Availability - Happy Hunting!
Pricing - $???
Rating - 90

Thursday, August 18, 2016

The Other Ts: Tamdhu 8 year old 2005 Signatory cask #346

Tamdhu isn't exactly one of the unknown T distilleries, in fact it has a pretty large production capacity of 4 million liters of alcohol, but the vast majority of its output has been dumped into White Horse, VAT 69, Famous Grouse, and Cutty Sark.  While it was under Highland Distillers Company / The Edrington Group it lived in the shadows of its stable mates Macallan and Highland Park.  That ownership even mothballed the distillery thrice.  It was during its third closure that Tamdhu was sold to Ian Macleod Distillers in 2011.  Since then, Macleod has been actively pushing the Tamdhu single malt, first in a 10 year old form with a fancy bottle (which looks like the offspring of a St. Germain bottle and a Coca Cola bottle), then as an NAS Batch Strength bottling.

This particular Tamdhu was released by independent bottler Signatory in the United States a couple years ago.  They, along with a few other indies, have been putting young sherry cask Tamdhus on the market recently.  I've been wondering why these companies are in such a hurry to bottle these babies.  Let's see what the story is with this one.

Distillery: Tamdhu
Ownership: Ian MacLeod Distillers
Region: Central Speyside
Independent Bottler: Signatory
Age: 8 years (Jan 27, 2005 - August 22, 2013)
Maturation: first fill ex-sherry butt
Cask#: 346
Bottle count: 615
Alcohol by Volume: 60.6%
Chillfiltered? No
Caramel Colorant? No
This sample arrives courtesy of a sample swap with Chemistry of the Cocktail.  Thanks, Jordan!

Its color is dark gold.  The nose has one of the boldest fresh-brewed coffee notes I've ever sniffed in a whisky.  Then there's beef brisket, prunes, and dried currants.  It ends with bread pudding and cinnamon raisin bread.  Now that's a meal to fill the tummy.  The big ABV does sing out a bit in the palate numbing the tongue a little, but not too bad considering it's mostly poison. 💀  But tasty poison! 😸  Sorry, where was I? It starts with sea water, hazelnuts, and burlap.  Then salted caramel ice cream and baking spices.  It finishes sweetly and salty, with hazelnut liqueur and roasted almonds.

WITH WATER (~46%abv)
In the nose, the coffee becomes toffee.  Newly split vanilla bean.  Salty beach air and a hint of fresh donuts.  The bread pudding note moves to the palate, topped with raisins.  There's also that sea water note, along with cayenne pepper.  A late note of gingerbread moves forward.  It finishes all gingery gingerbread and spicy cashews (whatever recipe my wife makes).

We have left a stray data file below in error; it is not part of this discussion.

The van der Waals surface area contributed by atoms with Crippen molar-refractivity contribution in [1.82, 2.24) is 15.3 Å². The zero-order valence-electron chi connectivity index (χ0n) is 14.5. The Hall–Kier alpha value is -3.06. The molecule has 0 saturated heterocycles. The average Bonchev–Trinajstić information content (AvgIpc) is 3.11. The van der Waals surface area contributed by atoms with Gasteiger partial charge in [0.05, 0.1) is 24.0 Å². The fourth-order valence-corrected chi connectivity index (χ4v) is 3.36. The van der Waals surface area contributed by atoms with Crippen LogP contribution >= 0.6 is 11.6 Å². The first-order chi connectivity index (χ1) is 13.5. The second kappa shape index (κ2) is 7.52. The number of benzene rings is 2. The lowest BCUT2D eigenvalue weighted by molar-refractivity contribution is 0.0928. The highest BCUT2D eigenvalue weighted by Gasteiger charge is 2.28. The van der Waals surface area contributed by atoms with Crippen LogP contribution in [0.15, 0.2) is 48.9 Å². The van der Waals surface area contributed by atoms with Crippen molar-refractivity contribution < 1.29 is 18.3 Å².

WITH WATER (~40%abv)
The nose gets more syrupy and oloroso-y.  There's a hint of the coffee, then vanilla bean and cherry pie.  Lots of ginger in the palate now.  Then vanilla, caramel, marzipan, cayenne pepper, and salt.  It finishes with fresh ginger, salt, and cookie dough.

This is anything but a shy whisky.  The nose, as you may gather from my notes, is a delight.  The palate is good too, but needs some water to push back the ethyl and youth.  While the flavors in the finish are nice, I wish they'd stuck around longer.  But for an 8 year old sherry butt, this is quite a whisky.  I can see why they'd bottle it now, firstly to please an audience looking for young yooge whiskies, but also because this sort of active cask can become too oaky/winey quickly.  I still liked it a lot, and would be happy to recommend it if you've had enough of subtlety already and can find the bottle for whatever price you deem reasonable.

(For a pair of differing opinions on this whisky see these two Reddit reviews here and here.)

Availability - it was US release in early 2014, but it may be difficult to find now
Pricing - $???
Rating - 87

Wednesday, August 17, 2016

The Other Ts: Tullibardine 500 Sherry Finish

I have to keep looking up who the heck owns Tullibardine distillery.  Currently it's the Picard family, ascendants of the great Jean Luc.  Before them it was the generic sounding "Tullibardine Distillery Ltd", a company who released a number of well-aged whiskies (like a '88, '92, and '93) for bargain bin prices.  A few years after the new ownership took over they decided the range needed sexying up.  Now there are four whiskies without age statement or vintage -- Sovereign, 225 Sauternes finish, 228 Burgundy finish, and 500 Sherry finish -- as well as pricey 20 and 25 year olds.  The odd looking numbers on those finished whiskies represent the general volume size (in liters) of each type of wine cask they use for the finish.

We selected the Tullibardine 500 for an OC Scotch Club event last year.  Even though it was the second cheapest whisky of the bunch, a number of attendees liked it the best.  Their enthusiasm for it motivated me to give it a try too.  While I can't say that I loved it, I remembered it being a decent step up from Glenmorangie Lasanta.

Distillery: Tullibardine
Ownership: Picard Vins & Spiritueux
Region: Mid-Highlands
Type: Single Malt
Age: ???
Maturation: first ex-bourbon casks, then ex-sherry butts
Alcohol by Volume: 43%
Chill filtered? ???
Caramel Coloring? probably not much